Understand your options
There are number of options for beneficiaries who inherit investments. So you’ll have to decide what to do with the money, once you’ve obtained the necessary paperwork. Find out what you’ll need for each option below.
I’d like to…
Once you’ve decided on which option to take, you can use our handy checklist to make sure you've got everything you need, then tell us what you want to do with the investments from the estate. Remember, before we can sell or transfer holdings, we need a sealed copy of the Grant of Representation or, for smaller estates, a Small Estates Form. Find out more from our Probate page.
Additional ISA allowance for spouses or civil partners
The spouse or civil partner of someone who has died on or after 3 December 2014 can inherit the tax benefits of their ISAs. The way this works is that they receive an extra ISA allowance, called an ‘additional permitted subscription’.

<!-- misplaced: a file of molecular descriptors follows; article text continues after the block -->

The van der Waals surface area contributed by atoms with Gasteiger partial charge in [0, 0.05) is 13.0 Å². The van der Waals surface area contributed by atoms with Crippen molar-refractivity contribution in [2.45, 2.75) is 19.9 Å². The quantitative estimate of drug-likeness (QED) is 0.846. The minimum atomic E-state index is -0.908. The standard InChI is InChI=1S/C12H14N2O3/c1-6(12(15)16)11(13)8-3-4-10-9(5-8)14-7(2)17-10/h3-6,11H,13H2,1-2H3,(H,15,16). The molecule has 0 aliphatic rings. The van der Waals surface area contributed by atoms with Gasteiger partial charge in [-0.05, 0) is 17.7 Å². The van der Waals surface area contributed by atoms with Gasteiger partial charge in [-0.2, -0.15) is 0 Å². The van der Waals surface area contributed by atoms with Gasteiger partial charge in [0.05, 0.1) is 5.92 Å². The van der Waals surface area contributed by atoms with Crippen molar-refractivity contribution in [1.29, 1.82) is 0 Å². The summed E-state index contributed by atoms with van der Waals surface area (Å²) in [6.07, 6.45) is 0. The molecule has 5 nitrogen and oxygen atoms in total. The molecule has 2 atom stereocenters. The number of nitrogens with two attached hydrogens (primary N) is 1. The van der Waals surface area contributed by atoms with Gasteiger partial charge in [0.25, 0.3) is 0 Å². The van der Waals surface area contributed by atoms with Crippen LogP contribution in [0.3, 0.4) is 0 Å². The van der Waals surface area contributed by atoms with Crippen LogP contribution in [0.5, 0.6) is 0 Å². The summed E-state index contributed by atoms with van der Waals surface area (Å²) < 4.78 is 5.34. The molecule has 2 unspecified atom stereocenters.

This extra allowance is on top of their standard ISA allowance, its value depends on the ISA investor’s date of death:
- Where the ISA investor died between 3 December 2014 and 5 April 2018, the allowance equals the value of the ISA at the date of death
- Where the ISA investor died on or after 6 April 2018, the allowance equals the higher of the value at date of death or the value of the ISA at the date the account closes
A valuation of your spouse’s entire Fidelity investments, including the value of ISA investments, will be sent.
The allowance is available to use up to three years from date of death, or 180 days from probate being granted; whichever is later.
You still have your own personal annual ISA allowance, currently £20,000 for tax year 2020/21.
If your spouse or civil partner’s ISAs were held with other providers but you wish to invest with Fidelity, you’ll need to transfer your allowance to us first. Just complete the Inherited ISA Allowance Transfer Form.
If you don’t want to invest with Fidelity, you can transfer the allowance to another ISA manager.